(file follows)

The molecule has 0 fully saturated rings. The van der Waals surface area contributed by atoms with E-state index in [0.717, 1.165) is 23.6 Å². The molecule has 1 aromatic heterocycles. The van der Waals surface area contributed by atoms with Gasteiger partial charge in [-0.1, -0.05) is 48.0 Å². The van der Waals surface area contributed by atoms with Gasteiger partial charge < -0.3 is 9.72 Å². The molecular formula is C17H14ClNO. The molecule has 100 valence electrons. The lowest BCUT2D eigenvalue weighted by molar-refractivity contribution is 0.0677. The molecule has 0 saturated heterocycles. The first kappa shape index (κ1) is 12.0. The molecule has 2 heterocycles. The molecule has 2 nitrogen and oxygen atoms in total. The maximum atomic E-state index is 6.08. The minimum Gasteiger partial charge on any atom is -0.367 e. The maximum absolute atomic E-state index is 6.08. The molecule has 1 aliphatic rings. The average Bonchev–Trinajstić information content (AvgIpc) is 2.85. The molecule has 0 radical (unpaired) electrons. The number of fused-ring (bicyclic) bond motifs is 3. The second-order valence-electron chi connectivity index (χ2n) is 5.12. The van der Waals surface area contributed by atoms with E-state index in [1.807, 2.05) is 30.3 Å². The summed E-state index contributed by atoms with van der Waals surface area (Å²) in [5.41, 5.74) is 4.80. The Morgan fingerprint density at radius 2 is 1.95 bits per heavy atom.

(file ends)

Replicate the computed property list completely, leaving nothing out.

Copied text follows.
The molecule has 0 fully saturated rings. The van der Waals surface area contributed by atoms with E-state index in [0.717, 1.165) is 23.6 Å². The molecule has 1 aromatic heterocycles. The van der Waals surface area contributed by atoms with Gasteiger partial charge in [-0.1, -0.05) is 48.0 Å². The van der Waals surface area contributed by atoms with Gasteiger partial charge < -0.3 is 9.72 Å². The molecular formula is C17H14ClNO. The molecule has 100 valence electrons. The lowest BCUT2D eigenvalue weighted by molar-refractivity contribution is 0.0677. The molecule has 0 saturated heterocycles. The first kappa shape index (κ1) is 12.0. The molecule has 2 heterocycles. The molecule has 2 nitrogen and oxygen atoms in total. The maximum atomic E-state index is 6.08. The minimum Gasteiger partial charge on any atom is -0.367 e. The maximum absolute atomic E-state index is 6.08. The molecule has 1 aliphatic rings. The average Bonchev–Trinajstić information content (AvgIpc) is 2.85. The molecule has 0 radical (unpaired) electrons. The number of fused-ring (bicyclic) bond motifs is 3. The second-order valence-electron chi connectivity index (χ2n) is 5.12. The van der Waals surface area contributed by atoms with E-state index in [1.807, 2.05) is 30.3 Å². The summed E-state index contributed by atoms with van der Waals surface area (Å²) in [5.41, 5.74) is 4.80. The Morgan fingerprint density at radius 2 is 1.95 bits per heavy atom.